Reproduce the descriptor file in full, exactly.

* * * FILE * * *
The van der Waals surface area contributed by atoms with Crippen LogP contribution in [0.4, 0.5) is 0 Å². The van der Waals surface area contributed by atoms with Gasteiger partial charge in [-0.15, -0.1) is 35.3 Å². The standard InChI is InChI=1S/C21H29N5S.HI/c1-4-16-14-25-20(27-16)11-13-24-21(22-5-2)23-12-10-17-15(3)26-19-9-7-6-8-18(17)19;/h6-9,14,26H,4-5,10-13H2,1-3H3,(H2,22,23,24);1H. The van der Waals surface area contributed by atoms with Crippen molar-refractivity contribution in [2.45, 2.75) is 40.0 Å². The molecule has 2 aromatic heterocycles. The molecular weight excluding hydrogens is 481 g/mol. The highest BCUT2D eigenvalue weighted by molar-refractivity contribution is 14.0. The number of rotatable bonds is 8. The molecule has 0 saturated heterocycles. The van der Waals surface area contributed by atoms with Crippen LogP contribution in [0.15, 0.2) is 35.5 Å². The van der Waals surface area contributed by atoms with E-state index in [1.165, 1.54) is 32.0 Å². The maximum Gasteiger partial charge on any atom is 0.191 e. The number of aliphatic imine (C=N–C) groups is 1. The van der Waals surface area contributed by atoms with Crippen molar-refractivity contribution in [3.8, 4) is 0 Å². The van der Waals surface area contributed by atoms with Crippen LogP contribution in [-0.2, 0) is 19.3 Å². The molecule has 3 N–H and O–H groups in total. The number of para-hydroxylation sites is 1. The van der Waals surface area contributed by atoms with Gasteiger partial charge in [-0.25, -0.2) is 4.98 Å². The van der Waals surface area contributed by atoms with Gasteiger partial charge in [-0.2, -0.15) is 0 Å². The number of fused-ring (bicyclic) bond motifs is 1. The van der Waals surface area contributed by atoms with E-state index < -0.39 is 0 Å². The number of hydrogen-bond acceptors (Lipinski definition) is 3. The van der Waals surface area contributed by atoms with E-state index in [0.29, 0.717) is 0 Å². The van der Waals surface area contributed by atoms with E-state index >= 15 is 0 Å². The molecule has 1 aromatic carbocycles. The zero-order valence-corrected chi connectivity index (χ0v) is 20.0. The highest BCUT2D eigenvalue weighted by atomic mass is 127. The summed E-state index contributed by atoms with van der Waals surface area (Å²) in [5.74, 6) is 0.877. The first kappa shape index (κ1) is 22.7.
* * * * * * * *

The van der Waals surface area contributed by atoms with Crippen LogP contribution in [0.4, 0.5) is 0 Å². The van der Waals surface area contributed by atoms with Gasteiger partial charge in [-0.15, -0.1) is 35.3 Å². The standard InChI is InChI=1S/C21H29N5S.HI/c1-4-16-14-25-20(27-16)11-13-24-21(22-5-2)23-12-10-17-15(3)26-19-9-7-6-8-18(17)19;/h6-9,14,26H,4-5,10-13H2,1-3H3,(H2,22,23,24);1H. The van der Waals surface area contributed by atoms with Crippen molar-refractivity contribution in [2.45, 2.75) is 40.0 Å². The molecule has 2 aromatic heterocycles. The molecular weight excluding hydrogens is 481 g/mol. The highest BCUT2D eigenvalue weighted by molar-refractivity contribution is 14.0. The number of rotatable bonds is 8. The molecule has 0 saturated heterocycles. The van der Waals surface area contributed by atoms with Crippen LogP contribution in [0.15, 0.2) is 35.5 Å². The van der Waals surface area contributed by atoms with E-state index in [1.165, 1.54) is 32.0 Å². The maximum Gasteiger partial charge on any atom is 0.191 e. The number of aliphatic imine (C=N–C) groups is 1. The van der Waals surface area contributed by atoms with Crippen molar-refractivity contribution in [3.8, 4) is 0 Å². The van der Waals surface area contributed by atoms with Crippen LogP contribution in [-0.2, 0) is 19.3 Å². The molecule has 3 N–H and O–H groups in total. The number of para-hydroxylation sites is 1. The van der Waals surface area contributed by atoms with Gasteiger partial charge in [-0.25, -0.2) is 4.98 Å². The van der Waals surface area contributed by atoms with Gasteiger partial charge in [-0.2, -0.15) is 0 Å². The number of fused-ring (bicyclic) bond motifs is 1. The van der Waals surface area contributed by atoms with E-state index < -0.39 is 0 Å². The number of hydrogen-bond acceptors (Lipinski definition) is 3. The van der Waals surface area contributed by atoms with E-state index in [0.29, 0.717) is 0 Å². The van der Waals surface area contributed by atoms with E-state index >= 15 is 0 Å². The molecule has 1 aromatic carbocycles. The zero-order valence-corrected chi connectivity index (χ0v) is 20.0. The highest BCUT2D eigenvalue weighted by atomic mass is 127. The summed E-state index contributed by atoms with van der Waals surface area (Å²) in [5.74, 6) is 0.877. The first kappa shape index (κ1) is 22.7.